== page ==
Tips from a Golf Pro: Club Fit or MisFit?
Author: Pete Popovich | Photographer: Photography by Anne
Last month, we discussed the physical price a golfer pays for attempting to play with misfit golf clubs as they relate to length. We showed how length being off by as little as one-quarter inch could cause a golfer to make swing adjustments that are physically detrimental. In the case of Tiger Woods, that cost is repetitive damage to his body. For other golfers, the price is paid with varying forms of “currency.” For some, it could be the inability to play well in certain conditions. For others it could mean a complete deterioration of their game. To illustrate, let’s examine the games of Phil Mickelson and Rory McIIroy.
For more than 20 years, Phil Mickelson struggled to play in windy conditions, in particular the British Open. Many people deemed to be golf experts cited Mickelson’s high ball flight as the reason for his struggles. In our opinion, their explanation lacked insight and understanding of how club heads and shafts work. To dispel their theory, all you have to do is refer to Jack Nicklaus’s record to know you can hit the ball high and win the British Open. The real answer to Mickelson’s problem was in how and why Mickelson hit the ball so high.
Shaft characteristics are a critical part of the fitting process. If a golfer has a naturally long wrist lag into impact like Sergio Garcia, he will prefer a firmer tipped shaft. Golfers who like more of a flowing feel at impact will prefer a softer tipped shaft, which is what Mickelson prefers. However, the shafts Mickelson used to use were too soft in the tip—so much so that they could give a misrepresentation of spin if only an electronic measuring device was used to fit Mickelson’s clubs. Not only did Mickelson’s shafts produce excessive spin, but the top three quarters of the shafts he used was exceedingly stiff, causing him to overuse the shoulders in the swing. Both of these shaft characteristics work against a golfer’s ability to control trajectory, especially in windy conditions, because the extra soft tip produces a higher ball flight with too much spin.
With too much spin, the golfer’s ability to control the ball in the wind is lost, and in our opinion, this is the main reason why Mickelson had trouble for so many years playing in the British Open. Once he changed to iron shafts with a slightly firmer tip, his ball flight changed. He maintained his ability to hit it high but now has the ability to do so without the wind wreaking havoc on the ball’s flight.
As we discussed last month, properly fit irons will also have great impact on the ability to hit the driver. If you remember, at this year’s Phoenix Open, Mickelson had one of the best weeks driving the ball in his career and went on to win that event by a number of strokes.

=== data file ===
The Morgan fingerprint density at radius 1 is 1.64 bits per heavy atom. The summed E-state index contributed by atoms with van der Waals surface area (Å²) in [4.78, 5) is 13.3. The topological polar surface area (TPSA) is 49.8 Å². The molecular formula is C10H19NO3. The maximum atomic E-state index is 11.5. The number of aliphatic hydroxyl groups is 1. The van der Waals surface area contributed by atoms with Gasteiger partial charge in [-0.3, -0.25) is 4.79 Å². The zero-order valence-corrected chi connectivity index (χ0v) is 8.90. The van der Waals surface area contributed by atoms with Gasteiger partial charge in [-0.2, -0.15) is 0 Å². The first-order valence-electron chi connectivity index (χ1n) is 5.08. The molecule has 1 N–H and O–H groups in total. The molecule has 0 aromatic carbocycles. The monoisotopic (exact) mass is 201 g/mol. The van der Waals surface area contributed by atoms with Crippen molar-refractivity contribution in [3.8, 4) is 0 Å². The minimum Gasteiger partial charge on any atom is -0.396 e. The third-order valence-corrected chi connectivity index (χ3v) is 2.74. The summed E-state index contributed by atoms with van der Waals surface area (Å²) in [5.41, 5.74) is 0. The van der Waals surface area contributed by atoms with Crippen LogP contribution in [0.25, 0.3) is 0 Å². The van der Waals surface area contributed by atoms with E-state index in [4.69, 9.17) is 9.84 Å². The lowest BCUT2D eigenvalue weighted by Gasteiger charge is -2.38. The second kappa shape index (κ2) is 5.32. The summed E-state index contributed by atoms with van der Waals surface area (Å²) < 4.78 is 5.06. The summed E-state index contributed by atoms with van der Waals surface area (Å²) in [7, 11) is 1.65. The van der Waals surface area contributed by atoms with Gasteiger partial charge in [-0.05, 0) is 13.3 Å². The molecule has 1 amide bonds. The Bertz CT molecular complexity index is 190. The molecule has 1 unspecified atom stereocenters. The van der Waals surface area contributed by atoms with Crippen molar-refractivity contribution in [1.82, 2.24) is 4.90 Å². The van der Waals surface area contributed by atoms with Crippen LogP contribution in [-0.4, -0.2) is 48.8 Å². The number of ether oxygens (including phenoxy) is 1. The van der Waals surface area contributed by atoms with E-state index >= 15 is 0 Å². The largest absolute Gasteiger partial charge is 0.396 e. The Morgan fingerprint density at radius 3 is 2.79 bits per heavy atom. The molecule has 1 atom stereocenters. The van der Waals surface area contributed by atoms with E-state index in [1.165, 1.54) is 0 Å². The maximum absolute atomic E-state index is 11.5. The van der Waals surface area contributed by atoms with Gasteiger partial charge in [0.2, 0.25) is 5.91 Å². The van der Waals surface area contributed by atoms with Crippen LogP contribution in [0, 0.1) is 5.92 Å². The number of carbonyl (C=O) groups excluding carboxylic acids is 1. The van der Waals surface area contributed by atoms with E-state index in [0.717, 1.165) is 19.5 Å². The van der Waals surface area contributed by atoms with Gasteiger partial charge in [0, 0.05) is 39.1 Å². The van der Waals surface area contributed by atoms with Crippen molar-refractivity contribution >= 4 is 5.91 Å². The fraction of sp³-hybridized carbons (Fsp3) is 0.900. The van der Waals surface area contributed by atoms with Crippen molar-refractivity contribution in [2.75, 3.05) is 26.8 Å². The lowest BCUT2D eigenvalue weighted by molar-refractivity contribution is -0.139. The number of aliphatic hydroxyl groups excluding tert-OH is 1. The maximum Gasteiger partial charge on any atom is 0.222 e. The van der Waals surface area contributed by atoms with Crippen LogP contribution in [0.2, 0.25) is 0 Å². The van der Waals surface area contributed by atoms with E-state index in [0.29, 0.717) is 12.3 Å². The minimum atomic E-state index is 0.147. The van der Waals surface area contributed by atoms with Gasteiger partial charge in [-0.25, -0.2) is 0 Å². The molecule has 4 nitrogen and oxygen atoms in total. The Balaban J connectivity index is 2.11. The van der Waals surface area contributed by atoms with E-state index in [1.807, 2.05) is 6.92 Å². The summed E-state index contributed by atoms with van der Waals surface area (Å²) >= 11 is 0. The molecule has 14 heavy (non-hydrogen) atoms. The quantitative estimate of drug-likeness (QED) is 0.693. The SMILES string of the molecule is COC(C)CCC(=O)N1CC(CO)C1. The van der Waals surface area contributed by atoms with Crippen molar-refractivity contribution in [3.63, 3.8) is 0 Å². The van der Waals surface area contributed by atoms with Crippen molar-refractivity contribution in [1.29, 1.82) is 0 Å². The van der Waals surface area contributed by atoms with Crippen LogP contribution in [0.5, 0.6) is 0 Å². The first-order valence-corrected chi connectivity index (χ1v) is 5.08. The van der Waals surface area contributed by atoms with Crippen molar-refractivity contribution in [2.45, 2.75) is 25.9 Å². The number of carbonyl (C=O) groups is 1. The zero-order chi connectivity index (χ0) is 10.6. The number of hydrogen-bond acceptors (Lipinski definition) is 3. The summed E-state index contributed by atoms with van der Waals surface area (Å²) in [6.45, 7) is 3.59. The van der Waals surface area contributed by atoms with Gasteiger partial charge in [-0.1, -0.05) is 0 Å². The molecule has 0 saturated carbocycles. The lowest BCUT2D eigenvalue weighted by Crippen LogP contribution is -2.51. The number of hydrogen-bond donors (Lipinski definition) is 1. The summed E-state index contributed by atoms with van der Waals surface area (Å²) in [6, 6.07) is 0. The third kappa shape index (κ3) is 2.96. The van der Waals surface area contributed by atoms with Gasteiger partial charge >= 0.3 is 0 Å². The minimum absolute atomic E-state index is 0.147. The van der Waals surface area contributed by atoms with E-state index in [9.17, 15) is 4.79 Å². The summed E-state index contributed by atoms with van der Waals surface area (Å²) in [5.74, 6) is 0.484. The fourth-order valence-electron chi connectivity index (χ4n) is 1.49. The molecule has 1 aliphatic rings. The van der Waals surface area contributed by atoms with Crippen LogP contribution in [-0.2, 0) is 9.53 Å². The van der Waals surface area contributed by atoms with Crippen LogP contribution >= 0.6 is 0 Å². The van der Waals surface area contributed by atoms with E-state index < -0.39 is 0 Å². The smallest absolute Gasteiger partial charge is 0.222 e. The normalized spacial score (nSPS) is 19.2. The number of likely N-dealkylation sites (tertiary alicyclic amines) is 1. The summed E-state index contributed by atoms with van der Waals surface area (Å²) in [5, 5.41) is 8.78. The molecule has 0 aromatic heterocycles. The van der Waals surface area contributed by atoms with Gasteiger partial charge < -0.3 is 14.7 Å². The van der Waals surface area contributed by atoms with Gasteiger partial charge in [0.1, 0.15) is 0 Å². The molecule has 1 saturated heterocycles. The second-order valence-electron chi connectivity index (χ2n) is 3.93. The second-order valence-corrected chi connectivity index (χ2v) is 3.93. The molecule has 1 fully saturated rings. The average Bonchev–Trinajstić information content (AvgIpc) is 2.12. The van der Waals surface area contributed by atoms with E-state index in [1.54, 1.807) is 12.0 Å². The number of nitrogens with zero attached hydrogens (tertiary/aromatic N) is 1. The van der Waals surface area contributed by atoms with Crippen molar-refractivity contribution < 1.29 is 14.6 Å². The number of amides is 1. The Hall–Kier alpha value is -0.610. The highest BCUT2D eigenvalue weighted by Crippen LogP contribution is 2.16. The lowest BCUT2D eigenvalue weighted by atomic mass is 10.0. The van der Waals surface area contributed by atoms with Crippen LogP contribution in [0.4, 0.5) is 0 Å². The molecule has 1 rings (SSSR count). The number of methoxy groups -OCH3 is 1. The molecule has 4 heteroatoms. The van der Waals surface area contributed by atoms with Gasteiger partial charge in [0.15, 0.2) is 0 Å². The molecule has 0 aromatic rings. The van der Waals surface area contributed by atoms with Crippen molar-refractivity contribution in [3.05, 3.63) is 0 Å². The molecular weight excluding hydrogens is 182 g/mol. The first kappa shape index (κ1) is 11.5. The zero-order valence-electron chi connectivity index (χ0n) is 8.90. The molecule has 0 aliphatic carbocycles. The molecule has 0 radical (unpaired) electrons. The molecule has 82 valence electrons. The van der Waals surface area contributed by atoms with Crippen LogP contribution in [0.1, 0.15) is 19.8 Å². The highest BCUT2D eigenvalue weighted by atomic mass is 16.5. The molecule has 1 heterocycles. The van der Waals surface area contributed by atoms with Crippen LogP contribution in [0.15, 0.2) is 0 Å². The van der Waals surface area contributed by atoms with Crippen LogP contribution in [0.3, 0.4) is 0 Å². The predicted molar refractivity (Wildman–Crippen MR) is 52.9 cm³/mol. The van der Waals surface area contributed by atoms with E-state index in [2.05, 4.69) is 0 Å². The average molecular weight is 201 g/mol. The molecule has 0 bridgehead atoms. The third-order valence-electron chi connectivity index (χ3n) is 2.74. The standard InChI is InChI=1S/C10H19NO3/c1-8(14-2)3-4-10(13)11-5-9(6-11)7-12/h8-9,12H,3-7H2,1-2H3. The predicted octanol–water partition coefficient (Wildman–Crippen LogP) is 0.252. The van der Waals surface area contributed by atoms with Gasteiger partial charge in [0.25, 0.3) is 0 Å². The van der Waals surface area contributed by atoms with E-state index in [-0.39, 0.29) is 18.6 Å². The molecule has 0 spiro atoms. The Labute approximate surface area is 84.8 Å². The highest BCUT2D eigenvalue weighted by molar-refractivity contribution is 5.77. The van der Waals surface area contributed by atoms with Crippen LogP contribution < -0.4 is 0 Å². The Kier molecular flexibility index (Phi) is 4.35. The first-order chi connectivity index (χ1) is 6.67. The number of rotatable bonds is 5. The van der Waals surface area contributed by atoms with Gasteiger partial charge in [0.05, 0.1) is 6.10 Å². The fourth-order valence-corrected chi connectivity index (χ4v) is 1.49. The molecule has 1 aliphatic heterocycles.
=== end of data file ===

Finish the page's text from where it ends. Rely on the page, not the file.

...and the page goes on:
Rory McIlroy, with all his youth, talent and ability, is also no stranger to the ill effects of misfit clubs. Changing club manufacturers has been blamed for McIlroy’s decline. It is not the club head design that is the problem; it is how the new club head and shaft work in relationship to one another. Just because you have a forged club head and certain shaft flex with one manufacturer does not mean you will have the same with another manufacturer, even if the flex of the shaft and weight of the heads are identical from set to set. Each club head design has a different center of gravity, length from heel to toe and height from sole to topline. All of these characteristics play a part in how that particular club head will function in relationship to the shaft. Thus, McIlroy’s lie angles, shaft characteristics, and flex/frequency of the shaft would need to be adjusted. These issues should be addressed and, as McIlroy has so well illustrated, they have not. It seems apparent that whoever fit McIlroy’s clubs did not go far enough into detail to fit the clubs and their new characteristics to his natural swing, and for this reason, McIlroy has suffered.
All too often, a golfer’s swing problems are thought to be the result of bad mechanics. Many people assume that if the clubs match their last set, they are correctly fit while blindly ignoring the critical details of how to properly fit golf clubs. As a result, golfers are told to work on their swing and that changes take time. In our experience, nothing could be further from the truth. A club adjustment, if done correctly, should take no longer than a few weeks to employ, especially for golfers who play every day like the professionals (for the average golfer, maybe 6-8 weeks). It is when clubs are misfit and the reason for the golfer’s lack of progress (or even his regression) is unknown that a golfer experiences an increase in scores and a decrease in proficiency.
At the GPA-HHI, we know and understand the critical details of the club fitting process as well as how to apply them to your specific swing so your game can advance. We do not make adjustments or give prescriptions based on generic forms of fitting. Our fitting system is second to none, and we are more than happy to prove it to you so you can improve and get more enjoyment out of your game. Contrary to popular opinion, the problem is not always the archer; more often than not, the problem is the arrow!
To schedule your club fitting and start down the path to lower scores, contact the GPA-HHI at (843) 338-6737, email pete@golfacademyhiltonhead, connect with us on Facebook at Golf Proformance Academy-Hilton Head or watch our latest club fitting video on YouTube at GPAHiltonHead.